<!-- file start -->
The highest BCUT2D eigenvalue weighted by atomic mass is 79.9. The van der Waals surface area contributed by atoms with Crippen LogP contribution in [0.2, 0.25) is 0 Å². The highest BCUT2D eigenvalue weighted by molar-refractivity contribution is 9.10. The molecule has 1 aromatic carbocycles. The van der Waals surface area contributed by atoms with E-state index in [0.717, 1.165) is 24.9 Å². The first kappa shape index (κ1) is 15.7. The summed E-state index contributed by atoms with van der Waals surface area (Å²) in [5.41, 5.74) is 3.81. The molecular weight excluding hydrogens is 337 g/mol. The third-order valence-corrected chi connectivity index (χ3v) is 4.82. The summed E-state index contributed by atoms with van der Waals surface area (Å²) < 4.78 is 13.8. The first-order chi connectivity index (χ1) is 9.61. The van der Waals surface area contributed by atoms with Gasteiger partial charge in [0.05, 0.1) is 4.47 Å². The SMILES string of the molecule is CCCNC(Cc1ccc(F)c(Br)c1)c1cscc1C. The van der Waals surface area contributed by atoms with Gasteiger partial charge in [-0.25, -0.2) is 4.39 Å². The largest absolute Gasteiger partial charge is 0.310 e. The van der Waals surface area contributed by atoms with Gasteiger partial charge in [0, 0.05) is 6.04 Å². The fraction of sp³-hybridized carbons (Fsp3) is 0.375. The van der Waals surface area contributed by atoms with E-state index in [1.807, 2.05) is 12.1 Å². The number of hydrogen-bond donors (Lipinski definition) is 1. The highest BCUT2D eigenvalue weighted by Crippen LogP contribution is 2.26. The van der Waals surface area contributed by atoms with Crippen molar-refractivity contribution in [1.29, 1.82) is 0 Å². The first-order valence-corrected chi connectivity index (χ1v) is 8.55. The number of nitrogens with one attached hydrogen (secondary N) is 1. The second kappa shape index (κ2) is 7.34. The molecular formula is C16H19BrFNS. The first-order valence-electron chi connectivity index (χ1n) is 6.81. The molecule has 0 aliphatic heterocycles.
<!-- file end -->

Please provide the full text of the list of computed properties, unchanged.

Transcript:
The highest BCUT2D eigenvalue weighted by atomic mass is 79.9. The van der Waals surface area contributed by atoms with Crippen LogP contribution in [0.2, 0.25) is 0 Å². The highest BCUT2D eigenvalue weighted by molar-refractivity contribution is 9.10. The molecule has 1 aromatic carbocycles. The van der Waals surface area contributed by atoms with E-state index in [0.717, 1.165) is 24.9 Å². The first kappa shape index (κ1) is 15.7. The summed E-state index contributed by atoms with van der Waals surface area (Å²) in [5.41, 5.74) is 3.81. The molecular weight excluding hydrogens is 337 g/mol. The third-order valence-corrected chi connectivity index (χ3v) is 4.82. The summed E-state index contributed by atoms with van der Waals surface area (Å²) < 4.78 is 13.8. The first-order chi connectivity index (χ1) is 9.61. The van der Waals surface area contributed by atoms with Gasteiger partial charge in [0.05, 0.1) is 4.47 Å². The SMILES string of the molecule is CCCNC(Cc1ccc(F)c(Br)c1)c1cscc1C. The van der Waals surface area contributed by atoms with Gasteiger partial charge in [-0.25, -0.2) is 4.39 Å². The largest absolute Gasteiger partial charge is 0.310 e. The van der Waals surface area contributed by atoms with Gasteiger partial charge in [0, 0.05) is 6.04 Å². The fraction of sp³-hybridized carbons (Fsp3) is 0.375. The van der Waals surface area contributed by atoms with E-state index in [1.807, 2.05) is 12.1 Å². The number of hydrogen-bond donors (Lipinski definition) is 1. The highest BCUT2D eigenvalue weighted by Crippen LogP contribution is 2.26. The van der Waals surface area contributed by atoms with Crippen molar-refractivity contribution in [1.29, 1.82) is 0 Å². The first-order valence-corrected chi connectivity index (χ1v) is 8.55. The number of nitrogens with one attached hydrogen (secondary N) is 1. The second kappa shape index (κ2) is 7.34. The molecular formula is C16H19BrFNS. The first-order valence-electron chi connectivity index (χ1n) is 6.81. The molecule has 0 aliphatic heterocycles.